Israel said on Sunday that it would reduce the supply of electricity to the Gaza Strip, after the Palestinian Authority said it would not continue to pay the bill.
The decision, which could have a major humanitarian impact on the Strip’s two million residents, who are already facing an energy crisis, was announced by Coordinator of Government Activities in the Territories (COGAT) Major General Yoav (Poly) Mordechai during an interview on BBC Arabic.
“Israel is forced to reduce the supply of electricity to the Gaza Strip,” he said, blaming the move on an internal power struggle between the Palestinians.
“This is an internal Palestinian issue, not an Israeli-Palestinian issue,” Mordechai said. “Unfortunately there are internal problems between Hamas in the Gaza Strip and the Palestinian Authority in Ramallah, and this brought about a decision by the PA not to finance the electricity,” he added.
The PA first informed Israel back in April it would no longer pay for Gaza’s electricity.
The move is part of a series of steps aimed a forcing Hamas to either cede control of the Gaza Strip back to the PA, or take full responsibility for the enclave.
Hamas took control of Gaza in 2007 after a violent conflict with PA President Mahmoud Abbas’s Fatah party.
A spokesperson for COGAT told The Times of Israel “no official time” has been chosen to put the measure into effect.
According to Mordechai, Israel is presently the only supplier of electricity to the Gaza Strip.
Gaza’s residents have already been experiencing deep power cuts for the last two months, having just four to six hours of electricity a day.
The embattled enclave’s only power plant stopped running in April, after Hamas ran out of fuel and refused to purchase more from the Palestinian Authority over what it said were high taxes.
Egypt also provided a small amount of power to Gaza, but those power lines have been malfunctioning.
According to Mordechai, Israel currently supplies Gaza with 125 megawatts monthly — around 30% of what is needed to power Gaza for 24 hours a day. Israel had also decided to provide another 100 megawatts a month.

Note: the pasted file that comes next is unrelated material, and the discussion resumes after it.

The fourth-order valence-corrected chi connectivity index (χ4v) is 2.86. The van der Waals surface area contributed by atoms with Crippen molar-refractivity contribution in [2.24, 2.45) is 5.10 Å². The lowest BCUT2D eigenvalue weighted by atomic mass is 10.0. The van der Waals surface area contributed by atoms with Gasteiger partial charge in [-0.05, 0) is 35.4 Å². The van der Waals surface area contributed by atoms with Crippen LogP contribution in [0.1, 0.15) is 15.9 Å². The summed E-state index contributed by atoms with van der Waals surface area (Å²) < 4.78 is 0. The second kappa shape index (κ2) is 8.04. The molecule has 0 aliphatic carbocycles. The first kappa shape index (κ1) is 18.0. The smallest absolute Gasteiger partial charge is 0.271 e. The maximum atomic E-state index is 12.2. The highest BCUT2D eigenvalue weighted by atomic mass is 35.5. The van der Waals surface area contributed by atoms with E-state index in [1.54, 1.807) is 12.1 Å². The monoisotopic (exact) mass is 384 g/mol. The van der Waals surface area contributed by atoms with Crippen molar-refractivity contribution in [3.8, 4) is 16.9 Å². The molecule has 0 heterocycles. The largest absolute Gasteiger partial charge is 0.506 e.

After the new decision is implemented, Israel will supply Gaza with only 75 megawatts a month.
The PA has been paying 40 million shekels ($11.1 million) a month for the 125 megawatts. Mordechai said he received an “official notice” from Ramallah saying it is “interested in transferring” just 20-25 million shekels ($5.6- 7 million) a month for electricity to Gaza.
Hamas spokesperson Sami Abu Zuhri rejected to Mordechai’s assertions, saying that “Israel does not provide electricity to Gaza for free. It deducts more than $80 million monthly from through customs taxes.”
In May, Hussein al-Sheikh, head of the PA’s Civil Affairs Department, said Hamas profits from collecting electricity payments from Gaza residents.
“We are not going to continue financing the Hamas coup in Gaza,” he told the Voice of Palestine radio station.
Mordechai echoed these accusations.
“Unfortunately, Hamas takes NIS 100 million ($28 million) a month from residents of the Gaza Strip: from the goods, from the taxes of all the Palestinians in the Gaza Strip, and this does not reach the Palestinian Authority,” he said.
“The reason for this is that Hamas prefers that the money go to the tunnels, to the digging and to the organization,” he added.
The Israeli general said Hamas leaders enjoy electricity 24 hours a day, and that each member of the group is provided with a generator and fuel. “Hamas prefers its interests over the interests of the people of Gaza,” he said.
Without a sufficient supply of power, Gaza’s current “humanitarian crisis” will deepen, the World Bank warned in an April report.
Gaza’s health ministry has warned of cutbacks on hospital care due to a lack of power.
Gazans are also dependent on water desalinization plants to provide them with drinking water. Without power, the operation of these plants will be further compromised.
Water expert Dr. Yousef Abu-Mayla from the University of Al-Azhar of Gaza said earlier this month at the Sharing Knowledge Foundation Conference in Jordan that just 10% of Gazans currently have access to safe drinking water, as even desalinated Gaza water is susceptible to biological contamination.
The price of drinkable water in Gaza is so prohibitive, he added, “vulnerable households end up spending one-third of their income on water.”
Hamas, which openly calls for the Jewish state’s destruction, has fought three wars with Israel since 2007, and continues to manufacture rockets and dig tunnels into Israel in preparation for another round of conflict.
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